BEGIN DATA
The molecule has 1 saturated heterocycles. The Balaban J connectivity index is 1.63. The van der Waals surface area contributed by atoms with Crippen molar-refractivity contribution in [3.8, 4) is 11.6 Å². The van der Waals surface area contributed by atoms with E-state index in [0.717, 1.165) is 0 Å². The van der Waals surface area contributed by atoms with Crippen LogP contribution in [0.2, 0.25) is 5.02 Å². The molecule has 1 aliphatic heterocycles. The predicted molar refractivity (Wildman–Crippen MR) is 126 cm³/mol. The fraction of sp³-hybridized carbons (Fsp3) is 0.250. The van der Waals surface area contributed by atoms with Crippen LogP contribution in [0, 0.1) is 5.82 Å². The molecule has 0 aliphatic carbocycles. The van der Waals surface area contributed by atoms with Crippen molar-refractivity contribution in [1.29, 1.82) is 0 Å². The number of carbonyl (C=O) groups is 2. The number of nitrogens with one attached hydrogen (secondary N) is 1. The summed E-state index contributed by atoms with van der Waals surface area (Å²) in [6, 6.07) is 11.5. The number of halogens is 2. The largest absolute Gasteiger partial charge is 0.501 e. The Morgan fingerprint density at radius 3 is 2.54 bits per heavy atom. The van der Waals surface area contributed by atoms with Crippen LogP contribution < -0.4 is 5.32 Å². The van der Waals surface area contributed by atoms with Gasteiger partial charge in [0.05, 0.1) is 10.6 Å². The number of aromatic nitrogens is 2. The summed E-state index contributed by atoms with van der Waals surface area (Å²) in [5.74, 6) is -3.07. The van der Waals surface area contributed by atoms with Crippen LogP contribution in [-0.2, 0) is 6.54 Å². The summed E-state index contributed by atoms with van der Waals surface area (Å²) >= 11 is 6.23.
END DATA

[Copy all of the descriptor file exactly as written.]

The molecule has 1 saturated heterocycles. The Balaban J connectivity index is 1.63. The van der Waals surface area contributed by atoms with Crippen molar-refractivity contribution in [3.8, 4) is 11.6 Å². The van der Waals surface area contributed by atoms with E-state index in [0.717, 1.165) is 0 Å². The van der Waals surface area contributed by atoms with Crippen LogP contribution in [0.2, 0.25) is 5.02 Å². The molecule has 1 aliphatic heterocycles. The predicted molar refractivity (Wildman–Crippen MR) is 126 cm³/mol. The fraction of sp³-hybridized carbons (Fsp3) is 0.250. The van der Waals surface area contributed by atoms with Crippen LogP contribution in [0, 0.1) is 5.82 Å². The molecule has 0 aliphatic carbocycles. The van der Waals surface area contributed by atoms with Crippen molar-refractivity contribution in [1.29, 1.82) is 0 Å². The number of carbonyl (C=O) groups is 2. The number of nitrogens with one attached hydrogen (secondary N) is 1. The summed E-state index contributed by atoms with van der Waals surface area (Å²) in [6, 6.07) is 11.5. The number of halogens is 2. The largest absolute Gasteiger partial charge is 0.501 e. The Morgan fingerprint density at radius 3 is 2.54 bits per heavy atom. The van der Waals surface area contributed by atoms with Crippen LogP contribution < -0.4 is 5.32 Å². The van der Waals surface area contributed by atoms with Gasteiger partial charge in [0.05, 0.1) is 10.6 Å². The number of aromatic nitrogens is 2. The summed E-state index contributed by atoms with van der Waals surface area (Å²) in [5.74, 6) is -3.07. The van der Waals surface area contributed by atoms with Crippen LogP contribution in [-0.2, 0) is 6.54 Å². The summed E-state index contributed by atoms with van der Waals surface area (Å²) >= 11 is 6.23.